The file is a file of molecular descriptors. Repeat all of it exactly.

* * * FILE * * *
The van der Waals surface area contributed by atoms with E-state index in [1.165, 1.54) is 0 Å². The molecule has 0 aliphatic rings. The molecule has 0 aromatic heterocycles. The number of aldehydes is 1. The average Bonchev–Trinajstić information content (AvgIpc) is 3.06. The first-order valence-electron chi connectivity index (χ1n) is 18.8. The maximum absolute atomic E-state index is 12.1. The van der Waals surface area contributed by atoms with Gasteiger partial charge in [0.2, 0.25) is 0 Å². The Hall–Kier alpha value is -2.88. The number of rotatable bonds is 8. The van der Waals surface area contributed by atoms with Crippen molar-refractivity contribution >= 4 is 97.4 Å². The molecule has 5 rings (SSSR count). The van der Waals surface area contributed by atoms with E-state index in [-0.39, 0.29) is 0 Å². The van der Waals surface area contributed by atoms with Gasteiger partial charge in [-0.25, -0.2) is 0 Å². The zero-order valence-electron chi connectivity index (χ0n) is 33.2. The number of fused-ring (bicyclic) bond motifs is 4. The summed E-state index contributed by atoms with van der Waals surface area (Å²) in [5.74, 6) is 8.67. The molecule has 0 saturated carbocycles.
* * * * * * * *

The van der Waals surface area contributed by atoms with E-state index in [1.165, 1.54) is 0 Å². The molecule has 0 aliphatic rings. The molecule has 0 aromatic heterocycles. The number of aldehydes is 1. The average Bonchev–Trinajstić information content (AvgIpc) is 3.06. The first-order valence-electron chi connectivity index (χ1n) is 18.8. The maximum absolute atomic E-state index is 12.1. The van der Waals surface area contributed by atoms with Gasteiger partial charge in [0.2, 0.25) is 0 Å². The Hall–Kier alpha value is -2.88. The number of rotatable bonds is 8. The van der Waals surface area contributed by atoms with Crippen molar-refractivity contribution >= 4 is 97.4 Å². The molecule has 5 rings (SSSR count). The van der Waals surface area contributed by atoms with E-state index in [-0.39, 0.29) is 0 Å². The van der Waals surface area contributed by atoms with Gasteiger partial charge in [-0.25, -0.2) is 0 Å². The zero-order valence-electron chi connectivity index (χ0n) is 33.2. The number of fused-ring (bicyclic) bond motifs is 4. The summed E-state index contributed by atoms with van der Waals surface area (Å²) in [5.74, 6) is 8.67. The molecule has 0 saturated carbocycles.